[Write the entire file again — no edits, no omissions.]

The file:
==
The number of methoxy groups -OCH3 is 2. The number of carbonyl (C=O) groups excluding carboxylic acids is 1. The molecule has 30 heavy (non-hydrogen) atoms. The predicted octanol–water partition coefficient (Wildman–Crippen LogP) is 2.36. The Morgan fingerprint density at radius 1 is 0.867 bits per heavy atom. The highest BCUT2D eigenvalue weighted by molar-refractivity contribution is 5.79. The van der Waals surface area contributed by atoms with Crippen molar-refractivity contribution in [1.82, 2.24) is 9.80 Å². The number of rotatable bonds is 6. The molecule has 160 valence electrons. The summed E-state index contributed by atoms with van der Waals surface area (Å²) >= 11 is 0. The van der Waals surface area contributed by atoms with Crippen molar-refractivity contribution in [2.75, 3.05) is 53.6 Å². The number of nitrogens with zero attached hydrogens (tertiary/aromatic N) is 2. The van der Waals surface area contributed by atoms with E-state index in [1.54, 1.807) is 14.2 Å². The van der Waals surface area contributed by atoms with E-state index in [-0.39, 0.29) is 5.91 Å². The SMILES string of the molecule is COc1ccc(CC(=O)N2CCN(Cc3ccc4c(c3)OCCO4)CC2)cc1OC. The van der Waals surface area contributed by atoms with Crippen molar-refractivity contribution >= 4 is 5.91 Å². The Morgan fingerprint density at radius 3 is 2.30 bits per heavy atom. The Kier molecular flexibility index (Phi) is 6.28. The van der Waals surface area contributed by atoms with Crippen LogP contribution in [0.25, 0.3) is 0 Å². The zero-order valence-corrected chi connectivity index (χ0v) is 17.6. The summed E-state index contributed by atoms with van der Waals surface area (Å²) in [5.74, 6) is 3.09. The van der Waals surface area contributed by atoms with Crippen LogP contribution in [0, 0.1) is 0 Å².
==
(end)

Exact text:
The number of methoxy groups -OCH3 is 2. The number of carbonyl (C=O) groups excluding carboxylic acids is 1. The molecule has 30 heavy (non-hydrogen) atoms. The predicted octanol–water partition coefficient (Wildman–Crippen LogP) is 2.36. The Morgan fingerprint density at radius 1 is 0.867 bits per heavy atom. The highest BCUT2D eigenvalue weighted by molar-refractivity contribution is 5.79. The van der Waals surface area contributed by atoms with Crippen molar-refractivity contribution in [1.82, 2.24) is 9.80 Å². The number of rotatable bonds is 6. The molecule has 160 valence electrons. The summed E-state index contributed by atoms with van der Waals surface area (Å²) >= 11 is 0. The van der Waals surface area contributed by atoms with Crippen molar-refractivity contribution in [2.75, 3.05) is 53.6 Å². The number of nitrogens with zero attached hydrogens (tertiary/aromatic N) is 2. The van der Waals surface area contributed by atoms with E-state index in [1.54, 1.807) is 14.2 Å². The van der Waals surface area contributed by atoms with E-state index in [-0.39, 0.29) is 5.91 Å². The SMILES string of the molecule is COc1ccc(CC(=O)N2CCN(Cc3ccc4c(c3)OCCO4)CC2)cc1OC. The van der Waals surface area contributed by atoms with Crippen molar-refractivity contribution >= 4 is 5.91 Å². The Morgan fingerprint density at radius 3 is 2.30 bits per heavy atom. The Kier molecular flexibility index (Phi) is 6.28. The van der Waals surface area contributed by atoms with Crippen LogP contribution in [0.25, 0.3) is 0 Å². The zero-order valence-corrected chi connectivity index (χ0v) is 17.6. The summed E-state index contributed by atoms with van der Waals surface area (Å²) in [5.74, 6) is 3.09. The van der Waals surface area contributed by atoms with Crippen LogP contribution in [0, 0.1) is 0 Å².